Khartoum, Jan. 27 (SUNA) - Minister of Energy and Mining Dr. Awad Al Jaz has received visiting Chinese agricultural delegation in the presence of Khartoum State Wali (Governor) Dr. Abdel-Halim Al-Mutafi, China Ambassador to Sudan and Ministry of Agriculture Undersecretary. Dr Al Jaz hoped that China would play greater role to promote agriculture in Sudan and expressed thanks to the Chinese President for establishing a centre in charge of agricultural development in Sudan. There are a lot investment opportunities in Sudan, said Khartoum State Wali, pointing to Sundus Agricultural Project. AH/BT
Khartoum, Jan. 27 (SUNA) - The second joint meeting between Ministries of Urban Planning in Khartoum and Gezira State was held Sunday morning at the premises of Ministry of Urban Planning and Public utilities in Gezira State as part of the twinship between the two states. The Director General of the Ministry of Urban Planning in Khartoum State, Engineer Imad Fadl Al-Marji explained that the meeting dealt with issues that were approved as basis for twinship in the first meeting. Engineer Al-Marji said that the two states are completing to each other in many activities being undertaken in the field of roads, bridges, urban development and the optimal distribution of planning functions. He also explained that the issues of training and exchange of experience represent a priority and a solid basis for joint work between the two states. MK/MO
Egypt remained in control of Group C with a comfortable victory over Sudan.
Hosny won and converted a penalty to give Egypt the lead
The first goal of a rather uninspiring contest was Hosni Abd Rabou's well-taken penalty on 29 minutes.
The match was livened up by two late goals from Mohamed Aboutrika, the first from close range, the second a clever strike from a tight angle.
Sudan showed strength but were let down by poor finishing and have only a slim mathematical chance of progressing beyond the group stage.
Egypt may have begun their opening game against Cameroon at a dazzling pace, but this time they took longer to assert themselves.
In the first half, the Sudan midfield managed to contain Mohamed Zidan, the star of Egypt's 4-2 victory in the opening game against Cameroon.
Haytham Tambal had Egypt goalkeeper Essam Al-Hadary diving to his right to stop a shot in the fourth minute.
Soon after, at the other end, Egypt were denied a penalty when Ritshard Lado handled, an incident missed by the referee.
Sudan captain Haitham Mustafa had a long-distance shot spilled by Al-Hadary midway through the first half.
The opener came on 29 minutes, after Sudan goalkeeper Elmuez Mugoub brought down Hosny Abd Rabou in the penalty area.
Abd Rabou sent Mughoub the wrong way with his spot-kick.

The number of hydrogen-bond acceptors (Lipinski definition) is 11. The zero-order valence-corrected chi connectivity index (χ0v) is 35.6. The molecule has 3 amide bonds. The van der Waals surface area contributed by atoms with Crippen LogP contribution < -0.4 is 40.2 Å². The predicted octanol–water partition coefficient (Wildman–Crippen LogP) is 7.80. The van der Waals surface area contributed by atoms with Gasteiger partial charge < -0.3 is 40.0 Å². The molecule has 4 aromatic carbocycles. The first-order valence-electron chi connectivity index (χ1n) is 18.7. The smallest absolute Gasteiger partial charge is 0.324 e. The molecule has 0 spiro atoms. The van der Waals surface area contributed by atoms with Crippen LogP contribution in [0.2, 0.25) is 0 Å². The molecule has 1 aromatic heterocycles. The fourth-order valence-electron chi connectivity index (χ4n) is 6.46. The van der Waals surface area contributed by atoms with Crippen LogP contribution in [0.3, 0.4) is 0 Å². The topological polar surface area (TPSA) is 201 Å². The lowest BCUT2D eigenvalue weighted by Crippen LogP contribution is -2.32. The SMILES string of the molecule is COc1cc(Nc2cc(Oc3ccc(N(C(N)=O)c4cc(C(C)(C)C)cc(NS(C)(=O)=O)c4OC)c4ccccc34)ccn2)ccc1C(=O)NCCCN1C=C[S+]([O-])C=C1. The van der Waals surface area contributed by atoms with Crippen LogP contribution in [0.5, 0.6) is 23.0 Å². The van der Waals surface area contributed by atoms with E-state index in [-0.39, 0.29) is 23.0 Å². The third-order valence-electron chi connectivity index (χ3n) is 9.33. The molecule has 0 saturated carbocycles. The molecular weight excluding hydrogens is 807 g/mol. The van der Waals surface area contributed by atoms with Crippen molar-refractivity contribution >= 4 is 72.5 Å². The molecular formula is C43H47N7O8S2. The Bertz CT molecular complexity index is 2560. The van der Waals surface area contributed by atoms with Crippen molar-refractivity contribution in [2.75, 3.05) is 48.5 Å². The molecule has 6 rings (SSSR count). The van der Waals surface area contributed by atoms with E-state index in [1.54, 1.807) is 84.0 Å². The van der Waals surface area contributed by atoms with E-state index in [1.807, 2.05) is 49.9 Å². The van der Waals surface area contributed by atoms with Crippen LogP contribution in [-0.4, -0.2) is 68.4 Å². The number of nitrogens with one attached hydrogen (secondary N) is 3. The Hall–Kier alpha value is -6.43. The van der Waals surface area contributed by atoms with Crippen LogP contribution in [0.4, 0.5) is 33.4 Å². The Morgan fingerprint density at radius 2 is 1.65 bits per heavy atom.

Egypt began the second half in search of a second goal, but Sudan fought hard and began to create chances of their own, but the Nile Crocodiles' finishing was their weak link.
But in the 55th minute the Pharaohs nearly struck when Zidan chested down and whipped in a volley that fully tested Mughoub.
Egypt then brought on captain Ahmed Hassan and Mohamed Aboutrika, and the two key players helped to take control of the game.
Aboutrika put Egypt 2-0 ahead on 78 minutes, finishing a three-man move that sliced through the Sudanese defence.
Amr Zaki passed to Aboutrika inside the penalty area, his first attempt was blocked, but the second hit the target.
Aboutrika then showed why he is known as "the Magician" with a delightful goal.
Abd Rabou sent Aboutrika on a run down the left into the box, and he deceived Mughoub into diving to the wrong post as he slotted home from a narrow angle.
Egypt need a draw in their final game against Zambia to be certain of a place in the quarter-finals.
Sudan can progress only if they beat Cameroon and Zambia lose to Egypt, a situation that would see head-to-head record and goal difference come into play.
Egypt: El Hadari, Fathallah (Hassan 56), Hany Said, Fathi, Moawad, Gomaa, Abd Rabou, Shawky, Zidan (Aboutriaka 56), Moteab, Zaki (El Mohamady 80).
Subs Not Used: Abdel Monssef, El Saeed, Fadl, Gamal, Mohamed, Mostafa, Ibrahim Said, Shaaban, Sobhy.
Booked: Fathallah, Zaki, Aboutriaka.
Goals: Abd Rabou 29 pen, Aboutriaka 78, 83.
Sudan: Elmuiz Abdalla, El Tayeb, Ali Elkhidir, Eldin Ahmed Gibril (Ali Idris Farah 47), Kuku, Yousif Hado, Lado, Karar, Bader Eldin Abdalla, Kamal Tambal (Hameed Amari 60), Babiker (Agab Sido 81).
Subs Not Used: Ahmed, Bakhit, El Basha Adam, El Bashir, El Hadi Salem, Hassan Ali, Hassan, Mohamed Abdalla, Tahir Osman.
Booked: Ali Elkhidir, Elmuiz Abdalla, Eldin Ahmed Gibril, Ali Idris Farah.
Ref: Codja Koffi (Sudan)
A chronology of key events:
1881 - Revolt against the Turco-Egyptian administration.
Sudan is under joint British-Egyptian rule.
1956 - Sudan becomes independent.
1958 - General Abbud leads military coup against the civilian government elected earlier in the year
1962 - Civil war begins in the south, led by the Anya Nya movement.
1964 - The "October Revolution" overthrows Abbud and a national government is established
1969 - Jafar Numayri leads the "May Revolution" military coup.
1971 - Sudanese Communist Party leaders executed after short-lived coup against Numayri
South gets autonomy
1972 - Under the Addis Ababa peace agreement between the government and the Anya Nya the south becomes a self-governing region.
1978 - Oil discovered in Bentiu in southern Sudan.
1983 - Civil war breaks out again in the south involving government forces and the Sudan People's Liberation Movement (SPLM), led by John Garang.
Islamic law imposed
1983 - President Numayri declares the introduction of Sharia (Islamic law).